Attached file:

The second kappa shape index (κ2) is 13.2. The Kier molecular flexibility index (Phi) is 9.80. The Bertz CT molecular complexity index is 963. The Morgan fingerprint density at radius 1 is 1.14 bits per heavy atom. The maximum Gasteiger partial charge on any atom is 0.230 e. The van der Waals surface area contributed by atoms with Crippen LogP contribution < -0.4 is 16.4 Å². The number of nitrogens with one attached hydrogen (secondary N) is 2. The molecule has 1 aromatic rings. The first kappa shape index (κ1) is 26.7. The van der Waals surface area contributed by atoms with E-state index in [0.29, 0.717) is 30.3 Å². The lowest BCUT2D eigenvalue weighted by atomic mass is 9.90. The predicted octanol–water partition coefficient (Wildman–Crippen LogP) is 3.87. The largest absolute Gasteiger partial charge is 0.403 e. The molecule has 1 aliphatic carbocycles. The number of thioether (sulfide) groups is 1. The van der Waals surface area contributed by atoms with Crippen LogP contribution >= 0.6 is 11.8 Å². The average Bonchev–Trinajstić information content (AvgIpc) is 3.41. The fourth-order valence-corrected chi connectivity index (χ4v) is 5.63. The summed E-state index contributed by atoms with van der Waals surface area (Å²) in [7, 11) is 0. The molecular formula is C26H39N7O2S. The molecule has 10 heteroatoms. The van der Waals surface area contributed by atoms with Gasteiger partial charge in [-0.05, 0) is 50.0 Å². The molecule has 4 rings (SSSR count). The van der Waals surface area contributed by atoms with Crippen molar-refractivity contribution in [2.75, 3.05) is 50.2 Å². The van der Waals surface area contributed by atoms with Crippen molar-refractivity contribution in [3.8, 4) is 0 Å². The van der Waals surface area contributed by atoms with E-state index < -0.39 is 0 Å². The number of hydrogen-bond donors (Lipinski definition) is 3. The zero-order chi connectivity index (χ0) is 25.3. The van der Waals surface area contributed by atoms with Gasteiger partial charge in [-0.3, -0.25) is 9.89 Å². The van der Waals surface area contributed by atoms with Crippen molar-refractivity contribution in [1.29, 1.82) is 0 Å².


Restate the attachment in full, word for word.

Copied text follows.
The second kappa shape index (κ2) is 13.2. The Kier molecular flexibility index (Phi) is 9.80. The Bertz CT molecular complexity index is 963. The Morgan fingerprint density at radius 1 is 1.14 bits per heavy atom. The maximum Gasteiger partial charge on any atom is 0.230 e. The van der Waals surface area contributed by atoms with Crippen LogP contribution < -0.4 is 16.4 Å². The number of nitrogens with one attached hydrogen (secondary N) is 2. The molecule has 1 aromatic rings. The first kappa shape index (κ1) is 26.7. The van der Waals surface area contributed by atoms with E-state index in [0.29, 0.717) is 30.3 Å². The lowest BCUT2D eigenvalue weighted by atomic mass is 9.90. The predicted octanol–water partition coefficient (Wildman–Crippen LogP) is 3.87. The largest absolute Gasteiger partial charge is 0.403 e. The molecule has 1 aliphatic carbocycles. The number of thioether (sulfide) groups is 1. The van der Waals surface area contributed by atoms with Crippen LogP contribution >= 0.6 is 11.8 Å². The average Bonchev–Trinajstić information content (AvgIpc) is 3.41. The fourth-order valence-corrected chi connectivity index (χ4v) is 5.63. The summed E-state index contributed by atoms with van der Waals surface area (Å²) in [7, 11) is 0. The molecular formula is C26H39N7O2S. The molecule has 10 heteroatoms. The van der Waals surface area contributed by atoms with Gasteiger partial charge in [-0.05, 0) is 50.0 Å². The molecule has 4 rings (SSSR count). The van der Waals surface area contributed by atoms with Crippen molar-refractivity contribution in [2.75, 3.05) is 50.2 Å². The van der Waals surface area contributed by atoms with Crippen molar-refractivity contribution in [3.8, 4) is 0 Å². The van der Waals surface area contributed by atoms with E-state index < -0.39 is 0 Å². The number of hydrogen-bond donors (Lipinski definition) is 3. The zero-order chi connectivity index (χ0) is 25.3. The van der Waals surface area contributed by atoms with Gasteiger partial charge in [-0.3, -0.25) is 9.89 Å². The van der Waals surface area contributed by atoms with Crippen molar-refractivity contribution in [1.29, 1.82) is 0 Å².